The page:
Skype has rolled out software patches and program updates that the company says will restore service for the "small percentage" of its users that have been unable to sign in to its service, the company announced Friday.
Skype says on its website that a corruption problem on computers using Windows, Linux or Macintosh operating systems are behind the access denials.
"Earlier today, a corruption occured in a small percentage of users' systems that resulted in some of our community not being able to sign in to Skype," wrote blogger Peter Parkes on the company's blog. Parkes detailed the various updates the company has released: a new version of Skype for Windows is already out and an update for Skype for Mac is planned for Friday.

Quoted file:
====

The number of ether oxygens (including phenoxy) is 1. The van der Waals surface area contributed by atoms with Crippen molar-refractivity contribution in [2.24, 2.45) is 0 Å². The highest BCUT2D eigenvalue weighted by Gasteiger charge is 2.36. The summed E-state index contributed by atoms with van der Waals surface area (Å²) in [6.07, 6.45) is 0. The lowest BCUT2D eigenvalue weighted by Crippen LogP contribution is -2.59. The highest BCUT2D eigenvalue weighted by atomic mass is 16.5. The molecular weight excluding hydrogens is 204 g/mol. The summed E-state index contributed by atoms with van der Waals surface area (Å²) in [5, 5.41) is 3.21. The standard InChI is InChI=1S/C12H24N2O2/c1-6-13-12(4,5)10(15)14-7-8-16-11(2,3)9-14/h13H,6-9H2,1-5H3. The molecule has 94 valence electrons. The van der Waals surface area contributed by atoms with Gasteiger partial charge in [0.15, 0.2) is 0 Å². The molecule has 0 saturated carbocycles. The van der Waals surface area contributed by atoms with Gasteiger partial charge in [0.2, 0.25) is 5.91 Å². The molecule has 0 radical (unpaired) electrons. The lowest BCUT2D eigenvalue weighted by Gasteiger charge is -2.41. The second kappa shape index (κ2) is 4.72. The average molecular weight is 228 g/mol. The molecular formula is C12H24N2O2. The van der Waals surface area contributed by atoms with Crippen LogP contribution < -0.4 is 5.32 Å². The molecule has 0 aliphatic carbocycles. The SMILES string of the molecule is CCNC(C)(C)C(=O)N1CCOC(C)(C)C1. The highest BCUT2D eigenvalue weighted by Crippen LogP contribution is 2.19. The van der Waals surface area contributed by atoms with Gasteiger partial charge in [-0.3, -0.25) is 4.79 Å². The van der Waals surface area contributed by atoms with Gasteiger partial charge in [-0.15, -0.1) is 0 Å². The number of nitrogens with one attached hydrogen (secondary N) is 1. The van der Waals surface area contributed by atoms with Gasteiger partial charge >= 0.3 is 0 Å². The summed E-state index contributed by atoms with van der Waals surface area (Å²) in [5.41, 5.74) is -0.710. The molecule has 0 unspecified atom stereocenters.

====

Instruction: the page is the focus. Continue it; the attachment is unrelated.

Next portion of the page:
Linux users were told to follow instructions for a manual update.
A massive, days-long outage in late December left as many as 10 million people unable to use the wildly popular Internet telephony service, which is being purchased by Microsoft Corp. for $8.5 billion. This outage is dramatically smaller, Skype said.
About 170 million people worldwide use Skype regularly for calls and chats.
Skype said individuals using its service on their cell phone, television or other device should be able to continue to sign in as normal.
The Associated Press contributed to this report.